“…we almost have no export of technical textiles to the world market. We just started after the advent of the Covid pandemic. Ensuring supply and order of raw materials is a big challenge to exporting technical textile products. It is not yet recognised worldwide that Bangladesh can export this product,” reportedly claimed further BGMEA Director Abdullah Hil Rakib interacting with the media even as BGMEA Vice-President Shahidullah Azim, on his part reportedly maintained, “From now on, we are encouraging the production of high-value or exceptional clothing outside the ordinary clothing. However, those who take such initiatives should get a special incentive from the Government,” even as the GIZ study also pointed to a way for Bangladesh to do well in exporting such products.
It also added that a complete strategy has to be adopted for first stage development, based on a limited number of products by a limited number of well-established technical apparel manufacturers in the greater Dhaka area who will act as a role model for TT/PPE cluster.
The study further reportedly added that during the first stage, factories will upgrade technology and implement lean manufacturing practices while the relevant departments will ensure suitable raw material procurement and quality production even as other departments will learn all the requirements for meeting testing and certification standards and once Bangladesh builds its reputation, confidence and reliability in this new product sector, it can gradually introduce more technology and advance to more diversified and sophisticated products offering greater profit margins.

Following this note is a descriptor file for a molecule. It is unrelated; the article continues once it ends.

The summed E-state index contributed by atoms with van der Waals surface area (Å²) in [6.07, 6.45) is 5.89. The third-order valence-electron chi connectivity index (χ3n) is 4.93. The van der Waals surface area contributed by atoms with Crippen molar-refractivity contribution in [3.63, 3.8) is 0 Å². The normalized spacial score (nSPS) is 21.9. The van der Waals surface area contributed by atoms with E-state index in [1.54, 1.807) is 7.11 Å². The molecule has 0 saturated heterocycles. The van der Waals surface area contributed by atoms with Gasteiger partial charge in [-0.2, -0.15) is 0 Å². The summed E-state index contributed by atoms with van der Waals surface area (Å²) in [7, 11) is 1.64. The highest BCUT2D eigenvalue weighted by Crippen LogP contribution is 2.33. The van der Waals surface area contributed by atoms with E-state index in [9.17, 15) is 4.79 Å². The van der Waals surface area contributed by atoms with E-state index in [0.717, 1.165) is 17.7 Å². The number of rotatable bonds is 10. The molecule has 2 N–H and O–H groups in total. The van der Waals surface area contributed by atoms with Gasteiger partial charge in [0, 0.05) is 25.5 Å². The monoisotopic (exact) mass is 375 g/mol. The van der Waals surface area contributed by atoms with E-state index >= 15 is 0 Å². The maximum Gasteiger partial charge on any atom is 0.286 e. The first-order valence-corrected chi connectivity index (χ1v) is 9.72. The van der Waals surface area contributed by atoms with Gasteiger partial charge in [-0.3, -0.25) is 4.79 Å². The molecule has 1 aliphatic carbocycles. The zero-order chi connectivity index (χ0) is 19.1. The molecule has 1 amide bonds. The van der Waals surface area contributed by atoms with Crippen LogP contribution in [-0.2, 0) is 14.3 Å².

“Even starting with a limited number of products, if they are done well, it will open the door to a host of other niche categories and products. Encouraged by the success of the early manufacturers, more companies will take the leap and the sub-sector will grow,” reportedly maintained the study while adding, “Europe is the current leader in imports of medical textiles but demand from North America is growing and is expected to grow further even as the world of technical textiles and their end-use products is endless and, once manufacturers have established reliable material supply, upgraded their operations and learnt the necessary testing and certifications procedures, there are huge opportunities in product diversifications.”
The sourcing supply channel for medical PPE is far more complex than that of apparel, stated the report even if comprehensive details regarding performance, testing and certification requirements for the EU and the US have been provided in the report, which added that since the Bangladesh technical textile and PPE supply chain is still in its earliest stage, it (the study) was unable to evaluate unit selling costs, manufacturing losses, order lead time, or the impact of current environmental and social standard practices.
In summary, the future of the TT/PPE sector lies in synergies and collaboration across the entire value chain, however, claimed the study to wind up on a positive note.